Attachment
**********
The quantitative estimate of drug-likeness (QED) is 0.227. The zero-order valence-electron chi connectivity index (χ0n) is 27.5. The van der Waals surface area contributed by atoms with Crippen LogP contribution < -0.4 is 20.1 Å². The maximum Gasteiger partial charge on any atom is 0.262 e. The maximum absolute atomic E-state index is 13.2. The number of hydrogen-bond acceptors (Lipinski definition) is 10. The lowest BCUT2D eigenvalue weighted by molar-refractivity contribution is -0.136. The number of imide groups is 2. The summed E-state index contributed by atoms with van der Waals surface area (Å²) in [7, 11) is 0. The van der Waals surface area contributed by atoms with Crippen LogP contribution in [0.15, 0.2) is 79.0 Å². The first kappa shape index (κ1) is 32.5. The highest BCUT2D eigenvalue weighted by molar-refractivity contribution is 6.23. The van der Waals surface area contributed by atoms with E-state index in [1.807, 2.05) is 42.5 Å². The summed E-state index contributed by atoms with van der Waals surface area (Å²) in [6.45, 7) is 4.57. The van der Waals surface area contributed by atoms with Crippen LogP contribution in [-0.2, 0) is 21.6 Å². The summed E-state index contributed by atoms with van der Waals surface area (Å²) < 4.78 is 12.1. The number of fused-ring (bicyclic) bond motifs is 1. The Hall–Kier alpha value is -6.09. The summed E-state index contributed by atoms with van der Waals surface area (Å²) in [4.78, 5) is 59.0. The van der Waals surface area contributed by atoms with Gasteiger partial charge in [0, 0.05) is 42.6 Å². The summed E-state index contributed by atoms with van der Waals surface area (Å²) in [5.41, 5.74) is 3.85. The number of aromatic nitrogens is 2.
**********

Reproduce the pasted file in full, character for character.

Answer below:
The quantitative estimate of drug-likeness (QED) is 0.227. The zero-order valence-electron chi connectivity index (χ0n) is 27.5. The van der Waals surface area contributed by atoms with Crippen LogP contribution < -0.4 is 20.1 Å². The maximum Gasteiger partial charge on any atom is 0.262 e. The maximum absolute atomic E-state index is 13.2. The number of hydrogen-bond acceptors (Lipinski definition) is 10. The lowest BCUT2D eigenvalue weighted by molar-refractivity contribution is -0.136. The number of imide groups is 2. The summed E-state index contributed by atoms with van der Waals surface area (Å²) in [7, 11) is 0. The van der Waals surface area contributed by atoms with Crippen LogP contribution in [0.15, 0.2) is 79.0 Å². The first kappa shape index (κ1) is 32.5. The highest BCUT2D eigenvalue weighted by molar-refractivity contribution is 6.23. The van der Waals surface area contributed by atoms with E-state index in [1.807, 2.05) is 42.5 Å². The summed E-state index contributed by atoms with van der Waals surface area (Å²) in [6.45, 7) is 4.57. The van der Waals surface area contributed by atoms with Crippen LogP contribution in [-0.2, 0) is 21.6 Å². The summed E-state index contributed by atoms with van der Waals surface area (Å²) < 4.78 is 12.1. The number of fused-ring (bicyclic) bond motifs is 1. The Hall–Kier alpha value is -6.09. The summed E-state index contributed by atoms with van der Waals surface area (Å²) in [4.78, 5) is 59.0. The van der Waals surface area contributed by atoms with Gasteiger partial charge in [0, 0.05) is 42.6 Å². The summed E-state index contributed by atoms with van der Waals surface area (Å²) in [5.41, 5.74) is 3.85. The number of aromatic nitrogens is 2.